YouTube is now an important teaching tool at UC Berkeley.
The school announced on Wednesday that it has begun posting entire course lectures on the Web’s No.1 video-sharing site.
Berkeley officials claimed in a statement that the university is the first to make full course lectures available on YouTube. The school said that over 300 hours of videotaped courses will be available at youtube.com/ucberkeley.
Berkeley said it will continue to expand the offering. The topics of study found on YouTube included chemistry, physics, biology and even a lecture on search-engine technology given in 2005 by Google cofounder Sergey Brin.
“UC Berkeley on YouTube will provide a public window into university life, academics, events and athletics, which will build on our rich tradition of open educational content for the larger community,” said Christina Maslach, UC Berkeley’s vice provost for undergraduate education in a statement.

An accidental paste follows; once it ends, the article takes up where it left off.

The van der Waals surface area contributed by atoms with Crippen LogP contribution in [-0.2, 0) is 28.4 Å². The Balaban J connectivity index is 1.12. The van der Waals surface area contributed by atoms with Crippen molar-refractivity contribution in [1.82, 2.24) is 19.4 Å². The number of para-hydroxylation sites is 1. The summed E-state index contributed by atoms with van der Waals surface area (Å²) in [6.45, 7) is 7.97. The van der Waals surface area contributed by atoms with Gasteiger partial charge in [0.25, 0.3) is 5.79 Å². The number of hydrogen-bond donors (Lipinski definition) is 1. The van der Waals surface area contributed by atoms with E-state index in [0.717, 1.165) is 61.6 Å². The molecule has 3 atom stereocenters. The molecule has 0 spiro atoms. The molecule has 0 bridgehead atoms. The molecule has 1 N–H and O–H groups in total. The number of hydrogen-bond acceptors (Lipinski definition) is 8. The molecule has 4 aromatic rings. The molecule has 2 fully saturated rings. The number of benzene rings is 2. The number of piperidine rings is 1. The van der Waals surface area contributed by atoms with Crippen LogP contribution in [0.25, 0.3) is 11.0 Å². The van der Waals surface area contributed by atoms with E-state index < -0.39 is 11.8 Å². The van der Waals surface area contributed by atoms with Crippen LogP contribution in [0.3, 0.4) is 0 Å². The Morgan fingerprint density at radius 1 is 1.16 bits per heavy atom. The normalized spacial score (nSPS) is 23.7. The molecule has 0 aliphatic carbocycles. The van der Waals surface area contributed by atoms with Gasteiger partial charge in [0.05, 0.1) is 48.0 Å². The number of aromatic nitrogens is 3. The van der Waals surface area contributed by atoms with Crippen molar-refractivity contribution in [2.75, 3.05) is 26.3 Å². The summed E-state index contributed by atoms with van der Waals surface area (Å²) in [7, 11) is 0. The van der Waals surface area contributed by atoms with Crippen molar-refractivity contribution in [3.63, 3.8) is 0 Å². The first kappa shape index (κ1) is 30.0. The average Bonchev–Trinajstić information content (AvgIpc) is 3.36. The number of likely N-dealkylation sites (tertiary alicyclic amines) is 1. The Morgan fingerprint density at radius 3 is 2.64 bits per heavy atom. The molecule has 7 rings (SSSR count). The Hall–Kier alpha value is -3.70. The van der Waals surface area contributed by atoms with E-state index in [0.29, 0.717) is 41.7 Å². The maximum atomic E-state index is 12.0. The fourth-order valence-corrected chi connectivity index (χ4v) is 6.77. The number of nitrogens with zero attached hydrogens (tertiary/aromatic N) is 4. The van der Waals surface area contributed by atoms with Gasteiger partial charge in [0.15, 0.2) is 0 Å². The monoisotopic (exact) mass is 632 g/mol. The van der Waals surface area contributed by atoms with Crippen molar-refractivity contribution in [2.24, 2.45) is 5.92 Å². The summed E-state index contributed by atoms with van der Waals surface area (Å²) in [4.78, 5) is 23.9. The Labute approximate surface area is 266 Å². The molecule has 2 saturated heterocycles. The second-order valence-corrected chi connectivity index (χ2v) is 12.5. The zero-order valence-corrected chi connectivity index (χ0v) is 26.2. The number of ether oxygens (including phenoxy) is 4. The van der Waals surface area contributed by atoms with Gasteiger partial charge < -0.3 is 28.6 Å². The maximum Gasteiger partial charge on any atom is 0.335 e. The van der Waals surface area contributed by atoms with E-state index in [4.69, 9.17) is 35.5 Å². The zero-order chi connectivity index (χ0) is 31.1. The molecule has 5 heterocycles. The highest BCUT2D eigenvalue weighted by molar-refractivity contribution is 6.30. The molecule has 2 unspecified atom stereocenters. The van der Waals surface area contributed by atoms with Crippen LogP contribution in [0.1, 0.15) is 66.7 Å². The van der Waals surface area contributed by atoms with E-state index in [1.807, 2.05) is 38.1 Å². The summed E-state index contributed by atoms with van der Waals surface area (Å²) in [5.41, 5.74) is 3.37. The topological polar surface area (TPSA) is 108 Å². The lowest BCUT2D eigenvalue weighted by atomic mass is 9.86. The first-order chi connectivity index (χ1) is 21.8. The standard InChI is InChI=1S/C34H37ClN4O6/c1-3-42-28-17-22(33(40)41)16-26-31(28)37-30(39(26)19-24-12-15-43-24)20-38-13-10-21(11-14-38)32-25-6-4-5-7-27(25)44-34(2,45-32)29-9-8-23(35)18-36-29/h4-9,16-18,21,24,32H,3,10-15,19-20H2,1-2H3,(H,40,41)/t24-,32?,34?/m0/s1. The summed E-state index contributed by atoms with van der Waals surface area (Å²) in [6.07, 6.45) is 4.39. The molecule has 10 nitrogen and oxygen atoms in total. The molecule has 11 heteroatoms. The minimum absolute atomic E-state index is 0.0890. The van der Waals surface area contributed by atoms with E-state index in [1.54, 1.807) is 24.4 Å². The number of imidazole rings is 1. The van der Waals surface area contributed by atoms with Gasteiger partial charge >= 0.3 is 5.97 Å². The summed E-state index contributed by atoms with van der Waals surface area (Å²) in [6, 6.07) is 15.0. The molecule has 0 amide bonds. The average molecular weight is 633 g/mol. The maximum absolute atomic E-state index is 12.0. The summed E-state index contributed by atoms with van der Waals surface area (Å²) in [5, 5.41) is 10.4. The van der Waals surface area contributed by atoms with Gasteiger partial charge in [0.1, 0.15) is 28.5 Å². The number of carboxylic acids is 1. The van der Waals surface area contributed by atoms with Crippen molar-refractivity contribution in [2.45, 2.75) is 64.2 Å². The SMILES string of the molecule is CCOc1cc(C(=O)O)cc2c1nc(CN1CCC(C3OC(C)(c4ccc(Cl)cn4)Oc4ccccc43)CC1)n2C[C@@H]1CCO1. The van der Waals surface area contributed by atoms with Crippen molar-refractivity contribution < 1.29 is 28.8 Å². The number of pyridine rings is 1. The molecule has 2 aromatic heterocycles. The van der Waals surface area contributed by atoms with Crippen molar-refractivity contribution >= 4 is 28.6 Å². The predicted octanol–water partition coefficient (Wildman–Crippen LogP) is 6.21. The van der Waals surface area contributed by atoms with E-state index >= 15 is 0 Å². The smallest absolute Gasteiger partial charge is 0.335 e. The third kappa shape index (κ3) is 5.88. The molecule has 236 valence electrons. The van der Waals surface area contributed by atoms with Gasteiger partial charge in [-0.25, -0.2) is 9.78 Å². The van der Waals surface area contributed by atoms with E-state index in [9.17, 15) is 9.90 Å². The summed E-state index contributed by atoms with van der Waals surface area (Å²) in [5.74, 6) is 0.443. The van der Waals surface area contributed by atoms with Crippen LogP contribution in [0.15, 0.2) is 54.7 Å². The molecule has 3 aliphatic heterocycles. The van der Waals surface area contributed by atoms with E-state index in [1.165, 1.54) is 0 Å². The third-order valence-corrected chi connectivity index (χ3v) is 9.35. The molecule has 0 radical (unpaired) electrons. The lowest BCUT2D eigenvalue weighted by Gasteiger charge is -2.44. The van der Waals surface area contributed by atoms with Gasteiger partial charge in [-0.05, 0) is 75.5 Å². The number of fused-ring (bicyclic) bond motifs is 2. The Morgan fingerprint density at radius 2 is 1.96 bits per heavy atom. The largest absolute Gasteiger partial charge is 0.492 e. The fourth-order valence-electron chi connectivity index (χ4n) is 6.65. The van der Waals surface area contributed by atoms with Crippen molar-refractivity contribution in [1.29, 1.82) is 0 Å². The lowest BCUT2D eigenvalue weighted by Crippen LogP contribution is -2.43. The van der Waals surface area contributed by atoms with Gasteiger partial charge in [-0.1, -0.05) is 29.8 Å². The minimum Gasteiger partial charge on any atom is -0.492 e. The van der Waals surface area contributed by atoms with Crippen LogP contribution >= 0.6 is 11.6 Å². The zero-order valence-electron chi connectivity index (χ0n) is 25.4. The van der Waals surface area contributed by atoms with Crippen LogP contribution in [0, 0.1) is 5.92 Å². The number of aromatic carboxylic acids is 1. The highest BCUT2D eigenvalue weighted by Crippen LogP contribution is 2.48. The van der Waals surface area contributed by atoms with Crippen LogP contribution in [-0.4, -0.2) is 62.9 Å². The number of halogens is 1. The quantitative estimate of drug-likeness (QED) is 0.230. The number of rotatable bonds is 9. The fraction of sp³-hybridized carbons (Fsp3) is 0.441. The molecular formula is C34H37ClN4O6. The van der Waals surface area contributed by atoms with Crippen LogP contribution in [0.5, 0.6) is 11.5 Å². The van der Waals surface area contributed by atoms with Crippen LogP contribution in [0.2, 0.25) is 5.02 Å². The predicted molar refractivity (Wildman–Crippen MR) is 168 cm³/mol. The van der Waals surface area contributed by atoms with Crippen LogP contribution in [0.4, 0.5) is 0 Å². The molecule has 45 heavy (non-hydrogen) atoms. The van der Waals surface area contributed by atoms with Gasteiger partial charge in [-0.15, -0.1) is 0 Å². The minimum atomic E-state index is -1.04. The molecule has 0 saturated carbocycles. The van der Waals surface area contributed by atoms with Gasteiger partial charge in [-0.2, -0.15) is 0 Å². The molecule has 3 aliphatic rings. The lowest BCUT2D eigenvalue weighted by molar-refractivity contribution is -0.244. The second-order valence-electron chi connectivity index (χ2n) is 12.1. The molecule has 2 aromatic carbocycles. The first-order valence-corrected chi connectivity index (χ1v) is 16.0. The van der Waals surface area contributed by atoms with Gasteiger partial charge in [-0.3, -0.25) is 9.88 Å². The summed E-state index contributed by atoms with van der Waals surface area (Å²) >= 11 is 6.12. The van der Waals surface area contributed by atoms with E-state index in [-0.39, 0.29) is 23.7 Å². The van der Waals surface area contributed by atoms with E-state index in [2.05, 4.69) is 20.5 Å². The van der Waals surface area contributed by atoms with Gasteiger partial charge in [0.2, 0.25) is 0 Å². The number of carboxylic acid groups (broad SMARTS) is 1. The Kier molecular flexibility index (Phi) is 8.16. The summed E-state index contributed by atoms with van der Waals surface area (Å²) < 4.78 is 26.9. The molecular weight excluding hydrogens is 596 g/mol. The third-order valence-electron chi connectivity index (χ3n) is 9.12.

What struck me when I visited the YouTube UC Berkeley page was how difficult it was to navigate and browse the 201 lectures that have been uploaded…It’s all well and good having a google search box, but go ahead and click ‘view all’ and you’re presented with 20 video thumbnails per page over 10 pages, with nothing chapterizing the content.
Whilst I think UC Berkeley have done something brilliant by offering this free learning, it just goes to show that YouTube is often not the best solution out there. Yes, it’s got eyeballs but that’s not so important when your content is this valuable. People will search for it and it’s the functionlaity of the player which will add value to the experience. To get an idea of what I mean consider this example.
What I find most interesting in comparing Veotag with Youtube is that the main difference is in the length of the content being played. YouTube is ideally suited to sub 10min viral content, whilst Veotag is much more suited to long form content – more than 30mins – which can be dipped in to.